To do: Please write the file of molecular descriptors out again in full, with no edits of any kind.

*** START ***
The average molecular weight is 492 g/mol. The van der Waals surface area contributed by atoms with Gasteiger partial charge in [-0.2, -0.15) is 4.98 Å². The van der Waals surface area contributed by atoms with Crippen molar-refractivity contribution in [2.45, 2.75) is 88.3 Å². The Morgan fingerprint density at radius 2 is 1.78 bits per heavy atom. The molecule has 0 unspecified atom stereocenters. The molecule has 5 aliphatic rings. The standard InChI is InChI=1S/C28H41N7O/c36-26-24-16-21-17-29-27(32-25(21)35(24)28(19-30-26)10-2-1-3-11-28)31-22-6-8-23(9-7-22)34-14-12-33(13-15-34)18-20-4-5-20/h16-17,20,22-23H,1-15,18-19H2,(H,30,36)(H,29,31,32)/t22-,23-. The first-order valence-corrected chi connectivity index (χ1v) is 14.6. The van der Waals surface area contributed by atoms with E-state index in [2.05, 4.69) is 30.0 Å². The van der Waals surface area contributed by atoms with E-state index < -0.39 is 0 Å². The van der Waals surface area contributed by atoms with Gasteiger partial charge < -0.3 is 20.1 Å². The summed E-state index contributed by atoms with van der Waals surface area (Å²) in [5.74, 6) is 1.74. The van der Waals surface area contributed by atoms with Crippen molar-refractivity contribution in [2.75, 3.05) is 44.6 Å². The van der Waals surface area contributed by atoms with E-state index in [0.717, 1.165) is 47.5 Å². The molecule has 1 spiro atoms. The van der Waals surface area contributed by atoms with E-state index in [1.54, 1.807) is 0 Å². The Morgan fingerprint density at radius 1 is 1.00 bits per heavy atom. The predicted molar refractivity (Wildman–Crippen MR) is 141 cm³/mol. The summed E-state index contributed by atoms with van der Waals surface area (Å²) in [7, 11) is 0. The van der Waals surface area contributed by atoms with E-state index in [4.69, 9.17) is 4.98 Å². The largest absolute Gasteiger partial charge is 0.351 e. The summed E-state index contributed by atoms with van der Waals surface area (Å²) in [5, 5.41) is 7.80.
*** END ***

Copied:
The average molecular weight is 492 g/mol. The van der Waals surface area contributed by atoms with Gasteiger partial charge in [-0.2, -0.15) is 4.98 Å². The van der Waals surface area contributed by atoms with Crippen molar-refractivity contribution in [2.45, 2.75) is 88.3 Å². The Morgan fingerprint density at radius 2 is 1.78 bits per heavy atom. The molecule has 0 unspecified atom stereocenters. The molecule has 5 aliphatic rings. The standard InChI is InChI=1S/C28H41N7O/c36-26-24-16-21-17-29-27(32-25(21)35(24)28(19-30-26)10-2-1-3-11-28)31-22-6-8-23(9-7-22)34-14-12-33(13-15-34)18-20-4-5-20/h16-17,20,22-23H,1-15,18-19H2,(H,30,36)(H,29,31,32)/t22-,23-. The first-order valence-corrected chi connectivity index (χ1v) is 14.6. The van der Waals surface area contributed by atoms with E-state index in [2.05, 4.69) is 30.0 Å². The van der Waals surface area contributed by atoms with E-state index < -0.39 is 0 Å². The van der Waals surface area contributed by atoms with Gasteiger partial charge < -0.3 is 20.1 Å². The summed E-state index contributed by atoms with van der Waals surface area (Å²) in [5.74, 6) is 1.74. The van der Waals surface area contributed by atoms with Crippen molar-refractivity contribution in [2.75, 3.05) is 44.6 Å². The van der Waals surface area contributed by atoms with E-state index in [0.717, 1.165) is 47.5 Å². The molecule has 1 spiro atoms. The van der Waals surface area contributed by atoms with E-state index in [1.54, 1.807) is 0 Å². The Morgan fingerprint density at radius 1 is 1.00 bits per heavy atom. The predicted molar refractivity (Wildman–Crippen MR) is 141 cm³/mol. The summed E-state index contributed by atoms with van der Waals surface area (Å²) in [7, 11) is 0. The van der Waals surface area contributed by atoms with E-state index in [4.69, 9.17) is 4.98 Å². The largest absolute Gasteiger partial charge is 0.351 e. The summed E-state index contributed by atoms with van der Waals surface area (Å²) in [5, 5.41) is 7.80.